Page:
NZ US INVASIVE SPECIES WORKSHOP SETS A BRIGHT FUTURE FOR COLLABORATIVE RESEARCH

About 20 US and 40 NZ scientists met in Auckland in the last week of August 2017 to explore research initiatives to prevent the establishment or mitigate the impact of invasive vertebrate, invertebrates, pathogens and weeds.  

This 3 day workshop was the consequence of activities associated with the NZ US Invasive Species Working Group funded for two years (2014-2016) from the MBIE International Relationships Fund under the auspices of NZ-US Joint Commission on Science and Technology Collaboration (or JCM) (http://b3nz.org/news/valuable-connections-made-us-researchers-through-mb...). 

The ‘JCM’ has enabled a number of scientists from both countries to engage in a variety of ways on topics associated with border security and management of invasive species over the last few years.  The recent workshop provided a further opportunity for scientists to build-on and develop strategic research collaborations invasive species research.  US Consulate-Auckland staff were able to sit in on a number of sessions and hosted a reception for the group on Wednesday evening.

The workshop provided a unique occasion for US and NZ to meet, communicate on their research progress and plan for ongoing collaboration.  “We seldom get the opportunity to interact with so many US scientists in New Zealand – this workshop was something special” says B3 Director Dr David Teulon.   

Presentations and discussion were held around the emerging plant pathogens, brown marmorated stink bug, border treatments, myrtle rust, Predator Free NZ 2050, weed biocontrol and broader Pacific Regional issues such as Coconut Rhinoceros Beetle, invasive ants were both our NZ and US could substantially benefit from enhanced collaborative efforts.

There was strong interest in this workshop from both New Zealand government and industry organisations, and this which is reflected by the significant sponsorship from these sources and the many satellite meetings attended by our US scientists.   US scientists were the key participants at:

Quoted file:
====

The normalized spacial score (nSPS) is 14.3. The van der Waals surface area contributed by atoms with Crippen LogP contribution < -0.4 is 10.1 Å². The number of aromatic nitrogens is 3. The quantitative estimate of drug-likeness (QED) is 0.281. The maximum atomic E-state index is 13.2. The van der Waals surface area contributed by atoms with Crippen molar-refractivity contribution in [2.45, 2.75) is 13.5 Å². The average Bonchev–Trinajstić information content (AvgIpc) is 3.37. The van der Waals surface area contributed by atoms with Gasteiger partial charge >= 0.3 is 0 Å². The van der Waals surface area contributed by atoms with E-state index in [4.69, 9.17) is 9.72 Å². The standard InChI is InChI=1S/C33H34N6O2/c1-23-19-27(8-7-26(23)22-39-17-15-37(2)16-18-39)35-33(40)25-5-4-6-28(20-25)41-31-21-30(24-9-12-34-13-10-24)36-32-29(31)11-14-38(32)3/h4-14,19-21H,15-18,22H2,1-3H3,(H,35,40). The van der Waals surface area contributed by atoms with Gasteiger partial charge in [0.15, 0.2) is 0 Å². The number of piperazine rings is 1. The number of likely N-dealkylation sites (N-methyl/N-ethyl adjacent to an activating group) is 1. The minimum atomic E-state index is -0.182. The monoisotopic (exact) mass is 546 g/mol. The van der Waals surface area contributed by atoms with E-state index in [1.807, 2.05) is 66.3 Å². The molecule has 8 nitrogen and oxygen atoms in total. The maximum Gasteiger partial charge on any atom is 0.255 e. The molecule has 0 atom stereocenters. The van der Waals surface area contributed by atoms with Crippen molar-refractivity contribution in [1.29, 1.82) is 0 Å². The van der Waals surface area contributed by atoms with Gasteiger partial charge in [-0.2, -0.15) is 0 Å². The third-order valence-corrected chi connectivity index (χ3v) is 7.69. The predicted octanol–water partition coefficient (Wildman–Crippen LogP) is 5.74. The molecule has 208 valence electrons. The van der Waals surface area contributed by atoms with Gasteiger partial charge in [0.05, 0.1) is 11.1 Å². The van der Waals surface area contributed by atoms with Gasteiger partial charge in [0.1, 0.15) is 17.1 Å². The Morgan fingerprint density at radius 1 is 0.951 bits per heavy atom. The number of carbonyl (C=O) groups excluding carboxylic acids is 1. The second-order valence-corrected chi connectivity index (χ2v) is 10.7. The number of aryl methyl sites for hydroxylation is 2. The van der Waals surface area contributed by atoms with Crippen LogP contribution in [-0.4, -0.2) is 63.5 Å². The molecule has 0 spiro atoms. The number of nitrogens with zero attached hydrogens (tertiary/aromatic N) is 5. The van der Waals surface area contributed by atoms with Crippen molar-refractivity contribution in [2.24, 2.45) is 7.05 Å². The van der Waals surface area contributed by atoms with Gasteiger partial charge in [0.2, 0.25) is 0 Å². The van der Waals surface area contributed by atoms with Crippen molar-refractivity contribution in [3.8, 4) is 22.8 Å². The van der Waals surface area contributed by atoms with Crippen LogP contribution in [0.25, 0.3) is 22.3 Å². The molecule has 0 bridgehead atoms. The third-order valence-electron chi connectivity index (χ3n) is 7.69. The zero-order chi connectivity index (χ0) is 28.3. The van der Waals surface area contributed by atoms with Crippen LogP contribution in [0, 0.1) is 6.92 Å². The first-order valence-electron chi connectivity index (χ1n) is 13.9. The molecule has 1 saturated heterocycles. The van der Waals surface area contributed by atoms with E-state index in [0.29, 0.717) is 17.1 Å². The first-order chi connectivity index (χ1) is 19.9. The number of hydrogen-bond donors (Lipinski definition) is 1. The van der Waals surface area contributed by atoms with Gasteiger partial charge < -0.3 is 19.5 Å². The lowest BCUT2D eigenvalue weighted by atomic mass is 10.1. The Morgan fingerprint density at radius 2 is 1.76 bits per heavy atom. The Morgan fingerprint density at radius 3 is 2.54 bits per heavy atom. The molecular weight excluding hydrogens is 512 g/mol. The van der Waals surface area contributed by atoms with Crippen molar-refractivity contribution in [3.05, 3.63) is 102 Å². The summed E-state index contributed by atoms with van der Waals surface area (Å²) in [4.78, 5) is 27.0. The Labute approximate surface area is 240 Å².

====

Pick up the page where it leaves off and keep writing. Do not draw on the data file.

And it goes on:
• A number of brown marmorated stink bug industry and commodity treatment workshops in Central Otago, Hawkes Bay, and Bay of Plenty
  • A meeting of the GIA Brown Marmorated Stink Bug Council Working Group in Wellington
  • A meeting of the GIA Fruit Council Working Group in Auckland
  • A publically open myrtle rust symposium attended by about 120 people in Auckland

“The critique and suggested improvements of our draft Brown Marmorated Stink Bug Response Plan by US experts has validated our work thus far but also provided insights into new tools and planning for the fight to keep this devastating pest out of New Zealand” says Richard Palmer (Deputy CE, Horticulture NZ).

Support from MPI, USDA, Apple & Pears NZ, Better Border Biosecurity (B3), Dairy NZ, Horticulture NZ, Kiwi Vine Health, Landcare Research, Plant & Food Research, Scion, Summerfruit NZ and the Government Industry Agreement (GIA) Secretariat was instrumental in the successful outcome of both the satellite meetings and main workshop. 

 

Contact:  David [dot] Teulon [at] plantandfood [dot] co [dot] nz